Tuesday, August 18, 2015

688. FITZCARRALDO (1982)

Running Time: 158 minutes
Directed By: Werner Herzog
Written By: Werner Herzog
Main Cast: Klaus Kinski, Claudia Cardinale, Jose Lewgoy, Miguel Angel Fuentes, Paul Hittscher
Click here to view the trailer


Thank you to the few people who took the time to comment on the FINAL 50 post. Glad to see there's some interest in my finishing this project. There's definitely some interesting stuff still left to get through and I actually have high hopes for a lot of them. Let's start ticking them off, shall we?

This would be the big finale in Herzog Week - a week that started out rough for me with Aguirre: The Wrath of God and ended up being not bad with the fantastic Stroszek and the pretty good Nosferatu. In Fitzcarraldo, Klaus Kinski returns to work for Werner Herzog as Brian Sweeney Fitzgerald a.k.a. Fitzcarraldo. Fitz' lives in a small Peruvian town called Iquitos and has big dreams of building an opera house there and inviting famous opera singer Enrico Caruso to sing on opening night. However, this dream requires money and lots of it. Fitz' tries his hand at the railroad industry but fails. His second attempt is in the ice industry, which also fails. Finally, Fitzcarraldo becomes interested in the rubber business and has a conversation with local rubber baron, Don Aquilino (Lewgoy) he discovers that there is an unclaimed piece of land along the Ucayali River that is home to thousands of rubber trees. The only problem is that Fitz' lives on the Amazon river and to navigate down the Ucayali from the Amazon is impossible, due to raging rapids. However, Fitzcarraldo notices a third river, which also pours out of the Amazon, called the Pachitea River and that, at one point, the Pachitea and the Ucayali almost touch. Therefore, Fitz' gets an idea (which we don't entirely find out right away), buys a boat, with help from his prostitute girlfriend, Molly (Cardinale) and sets sail down the Pachitea. However, he is warned beforehand that Indians live along the Pachitea and are quite hostile to outsiders.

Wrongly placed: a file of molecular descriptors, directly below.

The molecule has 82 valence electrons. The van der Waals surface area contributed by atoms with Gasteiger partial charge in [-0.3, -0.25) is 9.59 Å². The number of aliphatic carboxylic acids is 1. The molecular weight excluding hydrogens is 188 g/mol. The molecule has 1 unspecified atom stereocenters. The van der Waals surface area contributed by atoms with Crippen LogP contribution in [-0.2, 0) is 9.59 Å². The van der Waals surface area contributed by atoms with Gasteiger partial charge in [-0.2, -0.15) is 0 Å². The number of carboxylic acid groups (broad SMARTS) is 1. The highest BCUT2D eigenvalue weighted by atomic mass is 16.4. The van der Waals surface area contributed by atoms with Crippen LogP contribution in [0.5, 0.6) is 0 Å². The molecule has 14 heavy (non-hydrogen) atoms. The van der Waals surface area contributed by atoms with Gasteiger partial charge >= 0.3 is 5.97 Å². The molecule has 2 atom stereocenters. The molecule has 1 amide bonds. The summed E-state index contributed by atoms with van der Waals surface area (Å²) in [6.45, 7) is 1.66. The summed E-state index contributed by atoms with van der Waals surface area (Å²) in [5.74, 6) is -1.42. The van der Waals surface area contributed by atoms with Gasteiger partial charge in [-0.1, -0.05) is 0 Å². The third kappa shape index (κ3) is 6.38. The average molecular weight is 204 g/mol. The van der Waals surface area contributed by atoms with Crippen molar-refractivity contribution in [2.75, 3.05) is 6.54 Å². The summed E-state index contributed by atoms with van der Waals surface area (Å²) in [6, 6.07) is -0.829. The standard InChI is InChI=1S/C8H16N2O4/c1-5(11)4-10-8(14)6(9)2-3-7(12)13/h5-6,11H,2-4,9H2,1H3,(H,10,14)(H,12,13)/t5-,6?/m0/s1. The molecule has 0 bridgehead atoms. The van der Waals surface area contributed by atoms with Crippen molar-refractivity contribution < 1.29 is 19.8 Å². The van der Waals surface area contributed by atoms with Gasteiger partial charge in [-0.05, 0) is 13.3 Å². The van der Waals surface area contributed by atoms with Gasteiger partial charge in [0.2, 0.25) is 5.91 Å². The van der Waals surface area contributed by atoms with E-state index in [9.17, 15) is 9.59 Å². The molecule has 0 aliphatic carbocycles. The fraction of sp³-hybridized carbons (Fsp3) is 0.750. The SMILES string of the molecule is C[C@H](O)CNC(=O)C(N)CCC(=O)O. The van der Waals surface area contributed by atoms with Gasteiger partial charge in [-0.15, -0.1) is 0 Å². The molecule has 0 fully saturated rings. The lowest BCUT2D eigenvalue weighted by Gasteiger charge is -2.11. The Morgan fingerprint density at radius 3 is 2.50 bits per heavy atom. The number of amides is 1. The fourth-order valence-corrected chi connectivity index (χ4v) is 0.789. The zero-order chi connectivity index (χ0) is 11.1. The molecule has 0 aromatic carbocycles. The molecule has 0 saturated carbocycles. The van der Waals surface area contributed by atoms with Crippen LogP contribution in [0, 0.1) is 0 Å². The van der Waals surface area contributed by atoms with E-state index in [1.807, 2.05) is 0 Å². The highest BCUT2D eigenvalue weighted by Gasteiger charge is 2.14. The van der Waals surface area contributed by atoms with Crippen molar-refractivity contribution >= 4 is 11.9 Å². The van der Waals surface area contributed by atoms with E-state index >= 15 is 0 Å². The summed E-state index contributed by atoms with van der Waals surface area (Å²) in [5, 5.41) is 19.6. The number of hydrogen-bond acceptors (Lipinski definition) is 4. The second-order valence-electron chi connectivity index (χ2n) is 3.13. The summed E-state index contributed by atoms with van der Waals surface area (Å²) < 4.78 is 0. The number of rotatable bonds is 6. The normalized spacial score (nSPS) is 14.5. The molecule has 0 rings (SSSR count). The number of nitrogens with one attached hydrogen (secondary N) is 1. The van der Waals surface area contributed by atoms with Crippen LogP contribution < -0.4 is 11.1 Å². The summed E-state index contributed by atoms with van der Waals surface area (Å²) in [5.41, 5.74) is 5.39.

Man, Werner Herzog must have LOVED watching Klaus Kinski perform to hire him back after all the trouble he had with him. I won't go into retelling all the stories, but do a search on Aguirre: The Wrath of God or even Fitzcarraldo, and you're sure to see highlights of the knock down, drag outs the two had on set. Not only did he hire Kinski for the three collaborations that I've reviewed, but also two more movies, which I feel compelled to watch now, just so I can see how they turned out. I'd be hard pressed not to call Kinski one of my favorite actors throughout THE BOOK. I mean, he was really outstanding here, completely transformed himself in Nosferatu and was good enough, I guess, as Aguirre. Perhaps the reason he got into so many fights is because he clearly took his work seriously and was a passionate man, on and off screen. Again, the fact that Herzog hired him five times, after all the trouble they had on the set of Aguirre shows how great he really was (Herzog actually had to pull a gun on Kinski on the Aguirre set!).

RANDOM THOUGHT: How come when I type the word HERZOG, my fingers very badly want to type the word HERZONG?